(Honogurai mizu no soko kara)
Directed by Hideo Nakata. Japan. 2002.
The Ringu trilogy was rightly acclaimed and even did the unthinkable in spawning, whisper it, a decent Hollywood remake (Mr. Cruise, Mr. Crowe and anyone else involved with Vanilla Sky, take note), but this trumps them all.
The primary key, of course, to all successful horror is to embed it in realism, and this is what Dark Water does: the premise is not someone stalking your dreams, but a neurotic mother going through a messy divorce and trying to cling onto her daughter. Basically, it's Kramer vs. Kramer played for shocks. (And minus Meryl Streep. She might be available for the remake, though. It would be interesting to see if she could even garner an Oscar nom in a horror. She's got such... integrity, hasn't she? What a woman.)
The shocks in this case derive from the vacated flat above the one Yoshimi (the excellent Hitomi Kuroki) and her young daughter Ikoku (Rio Kanno, equally impressive) have moved into, which is leaking water down into theirs. But is the flat actually vacated? And why does the lift keep stopping on that particular floor for no apparent reason...?
The second pivotal element of successful horror is to keep the action off-screen, as goose-bumpers from Jaws (put it this way, when you see the shark, he isn't all that scary is he?) to Blair Witch will testify. Budgetary constraints may have dictated the latter's form, but it was all the more scary for its extreme close-up, no lighting claustrophobia that forced audiences to frantically imagine what was happening off the edges of the screen. Of course, the irony then is that they were barely able to look at what was happening on the screen in case their worst off-screen imaginings were placed before them.
This delicious tightrope
of tension is cranked beautifully high in Dark Water. Innocuous
motifs such as the aforementioned lift, a child's bag and, of course, the
eponymous water, are used to leave you feeling like are
But what about the ultimate release of this tension? The canonical horror being referenced throughout is obviously Roeg's Don't Look Now. However, while that film's ending is quietly devastating, it is arguably a relief, as the narrative is clearly a chronicle of death foretold; the film is just an excruciating question of waiting for it to happen. Regrettably for your fingernails, Nakata's film does not give away the climax in such a fashion; when it comes, it comes not as relief but as even more terrifying; and it manages to sustain its terror for an unprecedented amount of time. Even the comparatively gentle coda was not enough to salve the quivering slice of fear my insides had become.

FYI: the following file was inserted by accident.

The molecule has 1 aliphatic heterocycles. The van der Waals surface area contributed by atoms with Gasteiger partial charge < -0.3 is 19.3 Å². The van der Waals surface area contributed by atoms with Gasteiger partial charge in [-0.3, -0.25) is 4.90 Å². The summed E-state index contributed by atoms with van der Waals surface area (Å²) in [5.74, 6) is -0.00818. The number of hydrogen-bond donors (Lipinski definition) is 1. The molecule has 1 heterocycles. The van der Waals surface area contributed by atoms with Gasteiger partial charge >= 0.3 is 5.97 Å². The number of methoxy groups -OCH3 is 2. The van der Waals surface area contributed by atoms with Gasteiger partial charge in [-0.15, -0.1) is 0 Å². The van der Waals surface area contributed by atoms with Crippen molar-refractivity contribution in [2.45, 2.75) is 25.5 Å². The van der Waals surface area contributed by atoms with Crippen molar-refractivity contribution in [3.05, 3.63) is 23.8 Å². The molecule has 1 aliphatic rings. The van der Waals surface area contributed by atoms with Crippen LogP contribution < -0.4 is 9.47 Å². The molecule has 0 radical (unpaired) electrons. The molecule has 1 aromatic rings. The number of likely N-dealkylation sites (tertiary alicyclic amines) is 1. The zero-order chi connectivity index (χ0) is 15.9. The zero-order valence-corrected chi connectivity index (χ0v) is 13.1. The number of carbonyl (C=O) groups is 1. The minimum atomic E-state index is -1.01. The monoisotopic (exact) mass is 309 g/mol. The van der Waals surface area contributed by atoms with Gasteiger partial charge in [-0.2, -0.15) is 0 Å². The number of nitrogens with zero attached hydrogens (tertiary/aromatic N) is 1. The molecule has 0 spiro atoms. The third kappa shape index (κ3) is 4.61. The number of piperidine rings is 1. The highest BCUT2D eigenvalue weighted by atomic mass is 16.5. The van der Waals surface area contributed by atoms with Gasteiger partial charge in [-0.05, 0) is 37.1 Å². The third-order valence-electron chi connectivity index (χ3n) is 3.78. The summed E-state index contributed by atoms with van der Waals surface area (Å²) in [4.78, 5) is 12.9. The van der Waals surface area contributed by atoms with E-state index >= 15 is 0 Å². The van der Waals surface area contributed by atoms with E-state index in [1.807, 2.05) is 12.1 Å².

The final fulcrum of a
truly unsettling horror is that there can never be any easy answers, and
here Nakata again excels. If we examine mainstream Hollywood chillers such
as The Sixth Sense or The Others we see that all
More specifically, the horror in the recent (and execrable) Fear Dot Com is, like Ringu, caused by the malevolent spirit of a murdered girl - but unlike Sadako, who was murdered precisely because she was pretty eevil (as in the Deeevil) and will carry on killing whatever... this one will stop killing people as long as she gets a decent burial! Suffice to say, the little girl in Dark Water is not just a Sadako replica - but neither is she after anything so glib and downright un-scary as the girl in Fear Dot Com. Far from it, in fact...
Anyway, we haven't even touched herein on the juicy themes of maternity and parenting which resonate throughout like a smouldering banana. Nor have we discussed the complex, possibly circular, narrative structure - but let us leave that for the more academic amongst us.
For now, I can only ask you to watch this film then try running yourself a bath - it's like walking down a hotel corridor after watching The Shining.
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